The anti-abortion movement instead operates on dreams of saving apple-cheeked infants who will warm the heart of even the most reluctant prospective mother. They promote a morality of abstinence, which even the staunchest pro-choice advocate will admit is a fail-safe contraceptive. They play to the heartstrings of the undecided voters with their calls for pity for the lives of the unborn. They protect the potential lives of the unborn, not realizing (or not caring) that they may be jeopardizing the lives of the already-born. They take the mountain of the high moral ground and stake their claim in defense of the innocent, whereas those of us who support abortion rights are standing on a molehill begging for consideration of the women who could easily be painted as guilty.
They are going to win. And women are going to start dying.
Reducing access to legal abortion won’t change the abortion rate dramatically. The only things that will do that is reducing the unintended pregnancy rate. If you look at statistics from the World Health Organization and the Guttmacher Institute, you will see that the rate of abortion in Europe where the procedure is safe and legal is 28 per 1000 pregnancies. In Africa, where is it not legal, the rate is 29 per 1000 pregnancies. But the rate of maternal death and complication? Far greater.
If we criminalize abortion in this country, the abortion rate will drop a bit but the complication rate will rise as women seek abortions that are unsafe, un-sterile. The first women who die in the back-alley will be invisible women. Poor women. Minority women. The kinds of women who turned up dead after visiting that grey-market abortion factory in Philadelphia that fed off the desperation of the poor and uninsured who would do anything, anything at all, to make a crisis pregnancy vanish. This will not cause a stir except to putatively illustrate how evil abortion providers are that they will flout the law to peddle their murderous trade. No one will investigate why women turned to them and what we can do to prevent crisis pregnancies in the first place. Just as they didn’t discuss that in Philadelphia.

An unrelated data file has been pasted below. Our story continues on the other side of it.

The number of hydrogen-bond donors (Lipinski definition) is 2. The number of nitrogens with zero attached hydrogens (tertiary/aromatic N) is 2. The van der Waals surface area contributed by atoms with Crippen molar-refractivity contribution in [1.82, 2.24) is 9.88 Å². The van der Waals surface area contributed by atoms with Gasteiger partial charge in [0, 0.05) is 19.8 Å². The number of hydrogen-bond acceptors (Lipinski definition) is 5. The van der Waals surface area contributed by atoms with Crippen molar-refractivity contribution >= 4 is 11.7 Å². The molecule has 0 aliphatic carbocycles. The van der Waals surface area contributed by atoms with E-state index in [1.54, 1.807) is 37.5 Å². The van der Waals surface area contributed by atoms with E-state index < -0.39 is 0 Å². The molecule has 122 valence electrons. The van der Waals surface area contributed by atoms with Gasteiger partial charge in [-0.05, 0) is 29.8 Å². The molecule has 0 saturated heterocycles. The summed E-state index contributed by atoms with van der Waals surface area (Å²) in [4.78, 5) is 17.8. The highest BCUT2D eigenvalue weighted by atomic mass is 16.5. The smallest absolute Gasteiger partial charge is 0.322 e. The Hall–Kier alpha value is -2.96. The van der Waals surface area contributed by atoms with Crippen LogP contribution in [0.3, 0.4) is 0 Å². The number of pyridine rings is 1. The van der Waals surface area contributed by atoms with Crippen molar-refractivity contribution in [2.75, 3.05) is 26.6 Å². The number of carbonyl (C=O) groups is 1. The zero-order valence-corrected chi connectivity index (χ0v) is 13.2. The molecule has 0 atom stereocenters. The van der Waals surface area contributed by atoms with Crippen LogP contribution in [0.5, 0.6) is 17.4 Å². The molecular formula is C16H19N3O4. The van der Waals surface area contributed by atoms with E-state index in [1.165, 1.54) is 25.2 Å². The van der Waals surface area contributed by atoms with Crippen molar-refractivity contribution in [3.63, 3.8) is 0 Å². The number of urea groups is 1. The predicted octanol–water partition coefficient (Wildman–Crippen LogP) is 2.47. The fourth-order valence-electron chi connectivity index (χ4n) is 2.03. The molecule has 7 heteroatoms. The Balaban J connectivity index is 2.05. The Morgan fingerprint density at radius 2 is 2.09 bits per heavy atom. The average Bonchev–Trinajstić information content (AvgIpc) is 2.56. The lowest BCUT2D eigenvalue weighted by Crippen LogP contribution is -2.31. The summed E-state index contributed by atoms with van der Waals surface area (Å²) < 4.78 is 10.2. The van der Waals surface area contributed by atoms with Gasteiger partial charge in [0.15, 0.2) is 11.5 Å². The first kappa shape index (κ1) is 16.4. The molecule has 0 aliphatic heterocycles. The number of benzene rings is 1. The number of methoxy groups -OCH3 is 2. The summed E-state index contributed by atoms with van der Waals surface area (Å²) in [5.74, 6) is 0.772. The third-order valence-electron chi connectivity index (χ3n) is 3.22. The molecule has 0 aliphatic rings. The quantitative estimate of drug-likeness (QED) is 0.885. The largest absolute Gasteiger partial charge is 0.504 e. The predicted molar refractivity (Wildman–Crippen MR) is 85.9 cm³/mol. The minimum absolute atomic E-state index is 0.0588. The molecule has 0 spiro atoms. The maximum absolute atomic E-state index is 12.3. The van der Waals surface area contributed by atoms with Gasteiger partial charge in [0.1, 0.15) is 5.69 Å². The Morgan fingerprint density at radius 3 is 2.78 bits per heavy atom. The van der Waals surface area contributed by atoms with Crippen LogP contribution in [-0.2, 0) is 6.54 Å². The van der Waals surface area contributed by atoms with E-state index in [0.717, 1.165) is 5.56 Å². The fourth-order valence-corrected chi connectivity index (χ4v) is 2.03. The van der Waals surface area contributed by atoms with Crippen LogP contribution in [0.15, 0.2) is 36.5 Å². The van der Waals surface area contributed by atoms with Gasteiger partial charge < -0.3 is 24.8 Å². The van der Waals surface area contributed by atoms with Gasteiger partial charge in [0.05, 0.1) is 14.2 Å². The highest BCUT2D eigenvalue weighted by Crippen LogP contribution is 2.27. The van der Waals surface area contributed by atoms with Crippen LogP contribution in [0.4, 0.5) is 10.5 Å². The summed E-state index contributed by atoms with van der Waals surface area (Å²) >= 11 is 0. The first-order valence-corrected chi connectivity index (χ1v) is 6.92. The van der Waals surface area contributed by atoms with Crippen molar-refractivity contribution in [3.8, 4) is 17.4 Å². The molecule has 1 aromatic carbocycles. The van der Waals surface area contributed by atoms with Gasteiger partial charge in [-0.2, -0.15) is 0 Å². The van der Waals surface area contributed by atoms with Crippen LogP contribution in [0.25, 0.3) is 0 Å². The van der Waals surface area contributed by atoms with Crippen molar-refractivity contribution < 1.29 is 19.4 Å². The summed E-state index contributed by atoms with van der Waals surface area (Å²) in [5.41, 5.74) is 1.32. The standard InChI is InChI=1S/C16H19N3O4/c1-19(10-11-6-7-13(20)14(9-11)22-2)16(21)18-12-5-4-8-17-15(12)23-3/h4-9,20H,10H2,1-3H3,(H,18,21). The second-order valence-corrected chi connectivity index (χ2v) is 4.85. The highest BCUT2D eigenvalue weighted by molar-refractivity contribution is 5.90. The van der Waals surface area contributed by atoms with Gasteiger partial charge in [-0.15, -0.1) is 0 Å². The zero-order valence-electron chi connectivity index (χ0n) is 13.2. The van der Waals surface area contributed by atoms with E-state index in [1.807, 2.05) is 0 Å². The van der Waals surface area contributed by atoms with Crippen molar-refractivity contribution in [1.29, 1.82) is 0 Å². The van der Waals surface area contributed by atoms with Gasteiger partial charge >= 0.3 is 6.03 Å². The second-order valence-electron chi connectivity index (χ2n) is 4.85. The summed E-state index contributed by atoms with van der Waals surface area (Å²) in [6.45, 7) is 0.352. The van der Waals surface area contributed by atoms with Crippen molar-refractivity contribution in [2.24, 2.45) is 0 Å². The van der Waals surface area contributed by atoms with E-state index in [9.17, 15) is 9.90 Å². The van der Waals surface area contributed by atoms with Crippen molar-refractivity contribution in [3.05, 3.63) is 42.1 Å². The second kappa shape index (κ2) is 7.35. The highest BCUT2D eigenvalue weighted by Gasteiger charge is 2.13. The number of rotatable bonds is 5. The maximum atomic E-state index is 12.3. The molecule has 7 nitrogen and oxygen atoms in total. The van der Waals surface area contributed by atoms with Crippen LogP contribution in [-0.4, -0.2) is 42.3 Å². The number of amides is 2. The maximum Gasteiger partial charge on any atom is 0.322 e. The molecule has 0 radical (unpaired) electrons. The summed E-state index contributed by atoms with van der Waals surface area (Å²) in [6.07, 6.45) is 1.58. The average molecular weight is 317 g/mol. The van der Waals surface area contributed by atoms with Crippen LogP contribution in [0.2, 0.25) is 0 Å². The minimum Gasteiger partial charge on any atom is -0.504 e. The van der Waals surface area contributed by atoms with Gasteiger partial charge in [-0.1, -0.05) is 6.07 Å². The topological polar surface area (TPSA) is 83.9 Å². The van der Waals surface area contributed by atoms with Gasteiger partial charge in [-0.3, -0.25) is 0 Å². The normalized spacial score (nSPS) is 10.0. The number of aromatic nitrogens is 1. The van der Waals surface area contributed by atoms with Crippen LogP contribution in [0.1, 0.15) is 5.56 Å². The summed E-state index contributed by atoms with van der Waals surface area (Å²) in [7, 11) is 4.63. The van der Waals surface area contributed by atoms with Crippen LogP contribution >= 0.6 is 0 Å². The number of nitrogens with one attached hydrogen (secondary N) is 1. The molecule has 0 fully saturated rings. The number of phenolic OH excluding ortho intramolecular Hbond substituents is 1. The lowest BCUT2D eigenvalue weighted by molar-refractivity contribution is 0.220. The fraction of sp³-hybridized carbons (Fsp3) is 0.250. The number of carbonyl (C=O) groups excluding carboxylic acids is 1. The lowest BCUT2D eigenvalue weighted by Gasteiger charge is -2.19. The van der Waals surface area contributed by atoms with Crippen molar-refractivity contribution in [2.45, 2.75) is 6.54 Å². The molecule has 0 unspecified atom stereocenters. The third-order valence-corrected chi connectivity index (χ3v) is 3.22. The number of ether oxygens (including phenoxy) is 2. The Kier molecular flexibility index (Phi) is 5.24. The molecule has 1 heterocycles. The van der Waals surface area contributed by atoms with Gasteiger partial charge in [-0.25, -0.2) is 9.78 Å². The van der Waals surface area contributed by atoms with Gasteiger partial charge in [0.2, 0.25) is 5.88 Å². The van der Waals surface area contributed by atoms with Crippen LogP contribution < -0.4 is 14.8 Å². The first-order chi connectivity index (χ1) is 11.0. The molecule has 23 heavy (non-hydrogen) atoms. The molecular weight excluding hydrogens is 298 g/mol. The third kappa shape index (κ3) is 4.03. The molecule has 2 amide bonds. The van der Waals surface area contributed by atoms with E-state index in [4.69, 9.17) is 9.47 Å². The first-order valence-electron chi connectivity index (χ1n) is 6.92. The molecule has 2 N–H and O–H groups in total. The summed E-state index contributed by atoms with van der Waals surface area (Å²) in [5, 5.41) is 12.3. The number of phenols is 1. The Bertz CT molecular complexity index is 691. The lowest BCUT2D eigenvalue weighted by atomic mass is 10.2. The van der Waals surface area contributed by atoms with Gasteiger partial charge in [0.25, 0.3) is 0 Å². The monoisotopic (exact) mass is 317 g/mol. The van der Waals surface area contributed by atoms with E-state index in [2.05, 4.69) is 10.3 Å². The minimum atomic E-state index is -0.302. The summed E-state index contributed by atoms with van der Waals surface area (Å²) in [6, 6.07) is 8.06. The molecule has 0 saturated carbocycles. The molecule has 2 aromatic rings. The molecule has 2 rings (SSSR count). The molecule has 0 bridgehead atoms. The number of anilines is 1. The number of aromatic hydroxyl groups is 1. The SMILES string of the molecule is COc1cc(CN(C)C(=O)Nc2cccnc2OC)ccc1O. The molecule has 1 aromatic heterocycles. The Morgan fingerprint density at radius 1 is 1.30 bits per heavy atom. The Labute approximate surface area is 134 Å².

No, what will become news is when middle-class white girls start dying. And they will die. When they can no longer escape to the next state over to get an abortion because all of the states have made it next to impossible to do so, and instead they have to go underground or attempt to abort on their own using heaven only knows what kinds of horrific self-abortifacients they read about on the internet, they will begin to die. They will get infections. They will bleed out. They will ingest poison or sustain traumatic injury. If they don’t die, they will lose their uterus and their hopes of becoming a mother in the proper time.
How many honor students will have to end up in the morgue before the anti-abortion activists go quiet? How many bright young women will be buried before abstinence advocates start to concede that a condom or a cervical ring would have saved a life? How many parents will grieve the loss of a daughter before we stop assuming all women who get pregnant outside of a secure, lifetime commitment are sluts who deserve what’s coming to them? How many of your neighbors will suffer emergency hysterectomies after perforating their uterus with a coat hanger or a knitting needle before legislatures start to wonder if the laws against abortion are the right laws?
How many women, visible and invisible, are we willing to lose in the name of winning the battle against abortion?
I don’t have a proposed solution to beating back the forces that make the laws that will be the death of desperate women someday soon. They have the upper hand today. They hold majorities in governing bodies across the land. They are righteous in their quest and they will win. But I know, I know like I know the sun will rise, what the result of their crusade will be. I know who the casualties will be. I know that this quest to save the unborn will cost the lives of the already-born. And I know that only when the bodies of women start piling up in the back-alleys of America will we revisit the rationale behind safe, legal abortion and begin to regain the ground we are losing today.
I don’t know how to live with this knowledge, this certainty of defeat in the short term, this death sentence visited upon women. I just keep calling my lawmakers and begging them to think of the already-born. I may lose but at least I’m not silent.